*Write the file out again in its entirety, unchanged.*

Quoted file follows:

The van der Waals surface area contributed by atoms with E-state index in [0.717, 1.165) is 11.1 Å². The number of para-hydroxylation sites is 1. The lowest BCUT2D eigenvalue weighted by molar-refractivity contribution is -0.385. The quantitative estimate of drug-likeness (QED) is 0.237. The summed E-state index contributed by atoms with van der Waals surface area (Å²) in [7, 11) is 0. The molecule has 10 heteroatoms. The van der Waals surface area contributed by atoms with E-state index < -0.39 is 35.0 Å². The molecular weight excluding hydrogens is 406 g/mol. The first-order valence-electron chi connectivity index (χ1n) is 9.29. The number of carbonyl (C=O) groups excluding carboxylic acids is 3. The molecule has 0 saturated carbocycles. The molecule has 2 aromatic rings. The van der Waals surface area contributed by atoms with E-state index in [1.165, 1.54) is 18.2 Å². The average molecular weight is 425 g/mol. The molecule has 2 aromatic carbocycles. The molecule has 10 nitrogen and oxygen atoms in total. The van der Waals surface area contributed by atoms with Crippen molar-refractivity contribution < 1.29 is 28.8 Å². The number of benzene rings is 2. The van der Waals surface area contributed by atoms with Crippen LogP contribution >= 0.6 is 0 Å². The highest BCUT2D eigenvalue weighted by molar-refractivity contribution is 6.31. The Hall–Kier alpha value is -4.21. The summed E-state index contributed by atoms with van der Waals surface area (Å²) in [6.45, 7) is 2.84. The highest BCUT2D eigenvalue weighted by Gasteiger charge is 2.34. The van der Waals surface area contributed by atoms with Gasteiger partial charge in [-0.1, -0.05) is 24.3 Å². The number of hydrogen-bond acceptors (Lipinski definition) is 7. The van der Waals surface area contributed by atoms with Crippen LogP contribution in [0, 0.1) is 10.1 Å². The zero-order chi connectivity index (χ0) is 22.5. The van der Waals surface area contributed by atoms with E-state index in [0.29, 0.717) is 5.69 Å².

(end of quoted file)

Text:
The van der Waals surface area contributed by atoms with E-state index in [0.717, 1.165) is 11.1 Å². The number of para-hydroxylation sites is 1. The lowest BCUT2D eigenvalue weighted by molar-refractivity contribution is -0.385. The quantitative estimate of drug-likeness (QED) is 0.237. The summed E-state index contributed by atoms with van der Waals surface area (Å²) in [7, 11) is 0. The molecule has 10 heteroatoms. The van der Waals surface area contributed by atoms with E-state index < -0.39 is 35.0 Å². The molecular weight excluding hydrogens is 406 g/mol. The first-order valence-electron chi connectivity index (χ1n) is 9.29. The number of carbonyl (C=O) groups excluding carboxylic acids is 3. The molecule has 0 saturated carbocycles. The molecule has 2 aromatic rings. The van der Waals surface area contributed by atoms with E-state index in [1.165, 1.54) is 18.2 Å². The average molecular weight is 425 g/mol. The molecule has 2 aromatic carbocycles. The molecule has 10 nitrogen and oxygen atoms in total. The van der Waals surface area contributed by atoms with Crippen molar-refractivity contribution < 1.29 is 28.8 Å². The number of benzene rings is 2. The van der Waals surface area contributed by atoms with Crippen LogP contribution >= 0.6 is 0 Å². The highest BCUT2D eigenvalue weighted by molar-refractivity contribution is 6.31. The Hall–Kier alpha value is -4.21. The summed E-state index contributed by atoms with van der Waals surface area (Å²) in [6.45, 7) is 2.84. The highest BCUT2D eigenvalue weighted by Gasteiger charge is 2.34. The van der Waals surface area contributed by atoms with Gasteiger partial charge in [-0.1, -0.05) is 24.3 Å². The number of hydrogen-bond acceptors (Lipinski definition) is 7. The van der Waals surface area contributed by atoms with Crippen LogP contribution in [0, 0.1) is 10.1 Å². The zero-order chi connectivity index (χ0) is 22.5. The van der Waals surface area contributed by atoms with E-state index in [0.29, 0.717) is 5.69 Å².